You have at least four years coming up that are going to be ripe with opportunity, especially the chance to make some lasting memories. You’re going to want to document it all, capturing these moments and saving them in a jar for later enjoyment. But you’re also going to want to make the most of your time, living in the moment and taking it all in. Unfortunately, it may seem like an impossible balance to strike. Every second you spend taking pictures or writing stuff down or posting on social networks is a minute that could have been spent with memorable people doing memorable things.

One of my greatest fears is and always has been letting memories of people, places, and events escape the grips of my conscious recollection. Yet, I can’t stand taking time out from a party to take a picture; and despite how much time I spend on Twitter and Tumblr, I loathe the whole concept of social networking. Fortunately, and quite coincidentally with the help of my AP Psychology material last spring, I realized I had been documenting every little intricacy of my life for a few years already. It’s the magic of association that had literally been helping to create an enormous storage room in my brain. Music and memories, playlists and people, songs and stories – all had been carefully sorting themselves out into a vast library with everything I’d love and hate to remember.

The power of music-memory has long been explored in the psychological realm. By now, it’s a studied fact; and the basic science behind the phenomenon is pretty simple. Good music, catchy music, and emotional music naturally make your neurons fire like crazy. Recently reviewed by music critic, an event where elderly people were exposed to some old time favorite and surely enough, they got up and showed us they were alive! Memories are more easily made when hundreds of thousands of these neurons light up and go insane. So when a song you love is paired with a specific event or time of year or even your ever day life, a binding association between the two is almost undoubtedly created. Later in life, you can manipulate this association by playing back the songs that shaped your golden days (particularly your college years) and using them as a catalyst of sorts to jolt nostalgia, reminiscing, and a clean, pure memory.

Some may choose to leave this association up to chance, letting the radio and whatever is playing at the time to decide the ultimate extent of their memories. That’s not me. The trick lies in the two-week-long-playlist. Since the beginning of my junior year in high school, I’ve been creating a new playlist every other Sunday consisting of 10-15 songs each. During those two week periods, almost all I listen to are those 10-15 songs (and rest assured – I have great taste in music, if I do say so myself). Because the songs are always relevant to me and catchy to me, the bond created between the music and the memories is even greater. And because those 10-15 songs are so strongly associated with the two weeks I listen to them nonstop, the important things that occurred during those two weeks are practically burned into my brain. As soon as I go back and listen to a song from that particular week’s playlist, memories come flying back and nostalgia hits pretty hard.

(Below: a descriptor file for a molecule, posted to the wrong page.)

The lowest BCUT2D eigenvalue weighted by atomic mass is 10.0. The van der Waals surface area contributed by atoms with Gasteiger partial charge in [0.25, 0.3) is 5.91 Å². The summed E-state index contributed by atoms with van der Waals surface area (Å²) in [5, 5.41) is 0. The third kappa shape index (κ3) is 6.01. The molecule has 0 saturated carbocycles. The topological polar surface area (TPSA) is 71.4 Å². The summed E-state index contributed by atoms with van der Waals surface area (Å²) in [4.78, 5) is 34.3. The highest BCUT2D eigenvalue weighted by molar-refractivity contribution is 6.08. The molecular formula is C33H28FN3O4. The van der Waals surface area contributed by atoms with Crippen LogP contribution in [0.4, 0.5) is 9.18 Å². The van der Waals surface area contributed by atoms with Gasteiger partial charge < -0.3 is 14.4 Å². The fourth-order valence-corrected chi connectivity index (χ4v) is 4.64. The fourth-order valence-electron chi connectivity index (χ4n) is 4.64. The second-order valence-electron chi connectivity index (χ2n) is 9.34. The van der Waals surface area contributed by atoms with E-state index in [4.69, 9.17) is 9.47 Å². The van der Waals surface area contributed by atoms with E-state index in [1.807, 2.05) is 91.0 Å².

Anyways, an ideal playlist will contain a broad mix of songs. You need to have those upbeat, happy-go-lucky tunes that never cease to brighten your mood. On the other side of things, you also need those dark, sincere ballads, and perhaps more importantly, those records that just make you sit and think about life. Here’s an example playlist of mine. (Also, this is a shameless plug to go listen to some of these songs because they’re awesome and worth me sharing with you).

  1. How To Fight Loneliness by Wilco
  2.  Cape Cod Kwassa Kwassa by Vampire Weekend
  3. Freak Scene by Dinosaur Jr.
  4. Cherry Wine by Nas & Amy Winehouse
  5. Rain King by Counting Crows
  6. Little Secrets by Passion Pit
  7. They Say by The Internet
  8. Hey Nineteen by Steely Dan
  9. I Wonder by Rodriguez
  10. Today Was A Good Day by Ice Cube
  11. Electric Feel by MGMT
  12. Mexico by James Taylor
  13. For the Love of You by The Isley Brothers
  14. Tell Me Why by Neil Young
  15. This Must Be The Place by Talking Heads

If you can spare five minutes every other week to put together a mix like this, then your ears will be extremely happy; and so will you fifty years from now when you’re sitting on your retirement porch replaying these playlists as you relive all of the greatest and most tragic moments of your life – with a newfound understanding of what it actually meant and an even greater appreciation for both the moments and the music.

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the author

Eric Aldieri is a junior at Villanova University double majoring in Philosophy and Humanities. You can contact him at or @ealdi94 .

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